You get out of bed without fail 9.9 out of 10 nights about 5 minutes after we leave your room. You sit at the top of the stairs and hoot or make little warbling sounds until we realize, over the sound of chewing our late dinner, that you have once again breached the security barrier that is your bedroom door past 8pm. We take turns checking to see what your nightly excuse is. "Mommy, my fingertips are a little hot." "You didn't brush my tongue." "I need more water." Sometimes we sneak up on you and you have to quickly come up with an excuse because you're caught unawares and thought you'd be humming a little longer. "Um Daddy--my sheet is bunchy." One of my favorites, you were listening to us and called out, "What is the laughter all about?"

One time you actually had a legit claim, "But every time I close my eyes I see a bright light through my eyelids." Further investigation revealed there really was a flashing strobe light in your room--from your sister's Minnie Mouse dress up shoes that flash seizure-inducing lights at the slightest movement. Sorry, Emmy. Those are definitely not bedtime-approved paraphernalia.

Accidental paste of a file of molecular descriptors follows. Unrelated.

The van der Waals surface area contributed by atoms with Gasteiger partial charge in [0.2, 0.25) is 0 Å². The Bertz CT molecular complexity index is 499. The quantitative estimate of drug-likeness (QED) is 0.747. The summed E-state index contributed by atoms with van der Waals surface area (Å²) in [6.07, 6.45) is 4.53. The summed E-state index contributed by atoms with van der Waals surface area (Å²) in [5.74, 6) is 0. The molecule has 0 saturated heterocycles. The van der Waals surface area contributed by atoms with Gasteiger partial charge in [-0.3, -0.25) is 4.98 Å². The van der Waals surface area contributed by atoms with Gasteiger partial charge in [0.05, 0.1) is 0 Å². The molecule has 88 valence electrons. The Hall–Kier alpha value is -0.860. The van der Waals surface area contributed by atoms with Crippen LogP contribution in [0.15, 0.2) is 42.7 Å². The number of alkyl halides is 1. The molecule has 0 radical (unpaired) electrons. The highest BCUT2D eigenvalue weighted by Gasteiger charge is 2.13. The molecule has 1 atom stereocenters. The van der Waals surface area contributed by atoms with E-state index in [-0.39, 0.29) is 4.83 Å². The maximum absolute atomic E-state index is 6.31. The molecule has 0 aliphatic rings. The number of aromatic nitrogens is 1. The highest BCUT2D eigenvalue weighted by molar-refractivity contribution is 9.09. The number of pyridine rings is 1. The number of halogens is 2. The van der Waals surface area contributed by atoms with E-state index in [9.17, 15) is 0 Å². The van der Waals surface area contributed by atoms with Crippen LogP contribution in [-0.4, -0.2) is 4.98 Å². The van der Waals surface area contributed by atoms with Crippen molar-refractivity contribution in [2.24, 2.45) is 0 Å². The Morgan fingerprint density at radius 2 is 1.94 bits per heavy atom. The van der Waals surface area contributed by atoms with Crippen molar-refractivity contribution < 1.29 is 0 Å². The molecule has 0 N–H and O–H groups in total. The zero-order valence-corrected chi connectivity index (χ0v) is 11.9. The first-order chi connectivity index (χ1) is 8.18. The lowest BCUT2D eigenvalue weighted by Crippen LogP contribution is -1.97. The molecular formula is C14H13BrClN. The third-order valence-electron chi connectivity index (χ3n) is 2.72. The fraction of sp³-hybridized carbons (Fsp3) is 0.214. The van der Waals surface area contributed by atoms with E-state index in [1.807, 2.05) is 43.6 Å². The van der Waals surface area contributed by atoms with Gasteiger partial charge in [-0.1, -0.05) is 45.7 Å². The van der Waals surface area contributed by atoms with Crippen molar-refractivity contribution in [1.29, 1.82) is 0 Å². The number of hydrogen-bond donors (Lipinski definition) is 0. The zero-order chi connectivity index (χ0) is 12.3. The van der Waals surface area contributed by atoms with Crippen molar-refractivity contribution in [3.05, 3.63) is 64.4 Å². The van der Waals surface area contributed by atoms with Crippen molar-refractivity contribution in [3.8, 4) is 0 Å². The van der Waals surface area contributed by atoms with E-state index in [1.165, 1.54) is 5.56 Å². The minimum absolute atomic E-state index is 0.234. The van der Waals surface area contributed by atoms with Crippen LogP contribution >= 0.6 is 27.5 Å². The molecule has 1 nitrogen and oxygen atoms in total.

I volunteered at your school during the week you were named "Special Person." It was beyond fun watching you "do the calendar." I had long wondered what you meant by that and now I finally know. It was a whole process, changing the date, saying the month and the day and the year, posting the velcro weather cutouts indicating if the day was sunny or windy or rainy or cold. You're definitely a chatty kid and we were pretty stunned when you picked a girl and a BOY as your two friends to hold hands with and walk back from the bike yard. You have so many good schoolmates and sweet friends. I will cherish this experience of watching you because it's the definition of innocence. 

What an artist you're continuing to be. Lefty for sure.